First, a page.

San Francisco’s Cruel Summer premieres their follow-up to 2013’s ST/EP with a peaceful statement against the tech-takeover in the jubilant debut of, “Leeches”. Directed by Heidi Petty, Robert Lampe, and edited by Aaron Buttig; Thea Chacamaty, Josh Yule, Chani Hawthorne, and Sean Mosley return to reclaim the city and Bay that they love before the bridge-and-tunnel tycoons moved in, and kicked everyone out. Conveyed through sunny, summer day visuals and a plastered-pastiche sound, “Leeches” echoes the various eclectic art movements that have comprised the Bay Area scenes from the former garage rock boom, the local dream pop movements, to its psychedelic past.
Cruel Summer interrupts the Bay Area’s current torrential storm to wander in the green, spring fields of “Leeches”. Giving the gift of sunshine to chase away the overcast clouds; the freedom of unburdened afternoon unfolds as Thea declares with warning and conviction, “the leeches are coming into town, and they just want to suck your blood”. Crisp, sparkling guitars voices beautifully blend into harmonic voices of defiance in an allegory made against the SF tech intrusion. The slightly-psych kissed visual overlays from Heidi Petty and Robert Lampe re-introduce a ‘flower power’ style of back-to-nature/back-to-basics aesthetics, replete with over-exposed lens shots of sunbeams brightly reflecting off Chacamaty’s sunglasses. The opening shots blurs the saturated streets of San Fran with the foliage, tree branches, and bristling blades of grass captured from the surrounding park escapes.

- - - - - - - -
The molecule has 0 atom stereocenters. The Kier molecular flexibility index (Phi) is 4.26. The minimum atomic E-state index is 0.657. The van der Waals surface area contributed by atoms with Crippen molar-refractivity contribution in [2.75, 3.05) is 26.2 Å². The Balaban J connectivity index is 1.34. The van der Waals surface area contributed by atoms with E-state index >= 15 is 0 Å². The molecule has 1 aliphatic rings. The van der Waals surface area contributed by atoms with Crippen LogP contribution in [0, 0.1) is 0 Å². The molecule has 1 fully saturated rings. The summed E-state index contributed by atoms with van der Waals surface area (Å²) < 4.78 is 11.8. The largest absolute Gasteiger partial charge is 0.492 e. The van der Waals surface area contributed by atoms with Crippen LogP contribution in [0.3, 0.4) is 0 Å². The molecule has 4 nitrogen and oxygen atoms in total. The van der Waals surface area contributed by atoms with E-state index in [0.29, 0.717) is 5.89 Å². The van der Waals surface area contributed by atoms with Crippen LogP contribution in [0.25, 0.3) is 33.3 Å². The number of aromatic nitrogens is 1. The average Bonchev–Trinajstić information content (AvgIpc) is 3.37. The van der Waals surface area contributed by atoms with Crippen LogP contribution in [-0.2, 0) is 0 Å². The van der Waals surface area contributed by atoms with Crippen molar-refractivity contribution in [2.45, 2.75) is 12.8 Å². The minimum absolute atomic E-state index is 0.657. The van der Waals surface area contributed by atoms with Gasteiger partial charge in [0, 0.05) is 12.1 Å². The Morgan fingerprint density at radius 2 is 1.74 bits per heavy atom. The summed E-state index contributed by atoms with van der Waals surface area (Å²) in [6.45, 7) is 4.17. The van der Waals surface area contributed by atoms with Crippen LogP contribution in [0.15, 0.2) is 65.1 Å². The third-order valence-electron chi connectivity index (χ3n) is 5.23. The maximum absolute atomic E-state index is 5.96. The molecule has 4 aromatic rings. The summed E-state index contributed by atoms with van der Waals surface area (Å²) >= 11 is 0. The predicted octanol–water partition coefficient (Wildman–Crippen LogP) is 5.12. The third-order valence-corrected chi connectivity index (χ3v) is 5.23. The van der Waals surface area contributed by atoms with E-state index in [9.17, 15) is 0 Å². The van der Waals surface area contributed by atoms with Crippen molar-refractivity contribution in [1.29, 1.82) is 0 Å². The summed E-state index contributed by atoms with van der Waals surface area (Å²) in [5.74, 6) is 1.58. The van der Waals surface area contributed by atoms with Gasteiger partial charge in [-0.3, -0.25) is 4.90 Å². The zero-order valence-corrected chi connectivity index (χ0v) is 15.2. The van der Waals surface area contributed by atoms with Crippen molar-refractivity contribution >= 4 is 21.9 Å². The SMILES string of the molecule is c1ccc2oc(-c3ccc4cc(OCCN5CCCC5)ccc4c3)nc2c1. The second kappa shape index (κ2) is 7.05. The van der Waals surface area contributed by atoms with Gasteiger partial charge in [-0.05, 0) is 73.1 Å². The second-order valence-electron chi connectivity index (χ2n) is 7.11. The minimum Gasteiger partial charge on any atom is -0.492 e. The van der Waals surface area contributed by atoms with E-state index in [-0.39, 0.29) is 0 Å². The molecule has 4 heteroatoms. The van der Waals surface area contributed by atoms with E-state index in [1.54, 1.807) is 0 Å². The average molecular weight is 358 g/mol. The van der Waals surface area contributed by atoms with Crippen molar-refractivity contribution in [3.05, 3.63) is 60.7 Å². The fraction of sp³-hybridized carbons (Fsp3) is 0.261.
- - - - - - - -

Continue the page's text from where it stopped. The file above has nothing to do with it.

Cruel Summer’s Josh Yule talked with us about the making of the video for “Leeches”, and their beautiful, cacophonous love song to the soul of San Francisco before the tech boom began to bleed it dry:
As more artists and musicians are displaced from their communities, “Leeches” is another addition to the rising tide of responses to the city’s scourge. In a city known for its wild creative community, “Leeches” is about the struggle to hold on, as many musicians are now, by clinging for dear life to the one thing keeping them in their homes: rent control. While recent the recent boom times have lead to massive displacement for many, and several of the city’s venues are slated to close in the coming year, those that remain have cultivated a curated and vibrant music scene centered mainly around the dive-y clubs and underground venues such as the Knockout, Hemlock Tavern, and Vacation.
The video takes the band on a dreamlike journey through the city through the filtered lens: one of gossamer beauty and a psychedelic color wheel to highlight the life in it that’s still left.